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II. The Divine Accidents

"It was an act of God!"
—A common reaction to an accident
Questions that will be considered:
Are Divine miracles the cause of our existence?
Are prophets sent by God?
What is the role of religion?
For early civilizations the effects of natural accidents were devastating and frightening: lightening set forests afire, volcanic eruptions darkened the sunlight and spewed stones and dust over the land, earthquakes shook and rendered the earth, and floods wiped out settlements. These natural disasters (which of course still occur today) produced incredible psychological reactions in people hidden in caves and living beneath animal skins. The more accidents, the more prayers they addressed to a supreme power that they prayed could protect them. In time, Homo Religiousus was born out of the necessity of defending oneself from countless accidental calamities.
Efforts to belong to a better and safer world were usually directed to the beautiful and enigmatic sky. Prayers were addressed to what was most impressive: mountains, rivers, a giant tree, a strangely shaped rock, a predatory animal, and of course the sun, the moon and the stars. The prayers invoked good divine accidents to happen: fruitful hunting and fishing, success in fighting rival tribes, and stable life for all the members of the tribe. As civilization grew, creative mythological thinking grew as well.
The Greeks and Romans were the most innovative when it came to mythology. Greek and Roman mythologies had glorious gods ruling the entire universe. Zeus supremely ruled the sky and Earth in the Greek world, while Jupiter was the chief god of the Roman world. Their role was to punish bad gods or demons. Other gods quickly changed from celestial entities to half human, half beasts. The centaur was a believable creature, half man and half horse.
Eventually the supernatural deities ended up as supermen with extended families of sub-gods. The Homeric gods were assigned with a specialized vital mission: to protect families, warriors, sailors, hunters, lovers, and so on. All Olympian gods were immortal, and all of the rituals dedicated to them were the foundation of a systematic religion. Any accidents in nature or at a personal level signaled the need to pamper the gods with prayers, gifts, sacrifices or another temple.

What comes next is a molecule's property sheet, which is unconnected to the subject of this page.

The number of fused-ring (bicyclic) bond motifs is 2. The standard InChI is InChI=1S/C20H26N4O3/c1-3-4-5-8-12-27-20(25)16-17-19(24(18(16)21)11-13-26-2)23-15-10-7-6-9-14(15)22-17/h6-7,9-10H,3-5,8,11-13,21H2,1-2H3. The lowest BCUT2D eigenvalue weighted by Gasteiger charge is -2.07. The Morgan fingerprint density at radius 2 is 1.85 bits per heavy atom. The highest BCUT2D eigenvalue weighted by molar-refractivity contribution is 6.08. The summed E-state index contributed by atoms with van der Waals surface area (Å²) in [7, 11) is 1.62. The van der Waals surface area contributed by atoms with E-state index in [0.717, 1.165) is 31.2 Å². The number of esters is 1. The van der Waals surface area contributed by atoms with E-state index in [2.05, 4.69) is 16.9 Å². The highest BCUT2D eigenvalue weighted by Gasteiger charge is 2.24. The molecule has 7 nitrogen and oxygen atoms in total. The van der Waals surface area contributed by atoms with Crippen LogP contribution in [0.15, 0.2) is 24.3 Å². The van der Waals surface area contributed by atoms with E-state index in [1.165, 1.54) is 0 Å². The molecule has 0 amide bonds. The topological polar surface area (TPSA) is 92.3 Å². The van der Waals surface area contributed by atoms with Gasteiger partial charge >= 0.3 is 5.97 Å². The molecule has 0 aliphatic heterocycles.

A more structured religion eventually emerged when the realistic Semites refused to get involved with mythological legends. Instead, Judaism provides down-to-earth stories about heroes who, because of accidents, assume mythical proportions. Now there was a monotheistic religion.
The first page of the Bible reveals the first sinful accident that happened to the heavenly-designed earth: Eve gave the forbidden fruit to Adam. A bite of the apple produced effects of cataclysmic proportions: humans lost their immortality, God lost confidence in humanity, and human life became a chain of wrong-doings and punishments. Yet, God was good and always rescued men by inflicting a miracle-like accident on them.
Yet, the Good Book provides us with some interesting information about the mythical and confusing history of the first people on earth. The story of Abram and his numerous life accidents leads us to certain historical reflections. He lived 175 years, married a few times, had different sets of children, moved over large territories, and God spoke to him very often. No doubt he was a great man of his world. The Bible, Torah, New Testament and Koran made good use of his name. Thus we have Abraham for the Jews, Avram for the Eastern Christians and Ibrahim for the Arabs. It looks like after the fall of the Tower of Babel, when the year was limited to 365 days, humanity, at least Abraham's forefathers, went in different directions and was separated into different races.
To argue with the teachings of Bible is impossible: it would mean arguing with God. Each verse seems to incorporate a unique wisdom and its conclusion. For the non-believer, the Bible is a collection of stories about how sin ruled the life on Earth since the beginning of time. It is also a collection of lessons about moral codes and examples of being altruistic and humble. No doubt, Christianity recognizes the power of accidents and their effects (divine or not) because all prayers end with a powerful and hopeful "Amen," which means "so let it be."
When it comes to discussing accidents and religion, there are many who will say that there are no accidents: everything is God's will. I do not argue that, but let us mark the turning points of various events that were unanticipated by anyone but that became the landmarks of faith and world religions—what I call here "divine accidents." Some of these events were prophesied in general, but no one knew how or when they might occur—just like we know that we will die but we don't know how or when.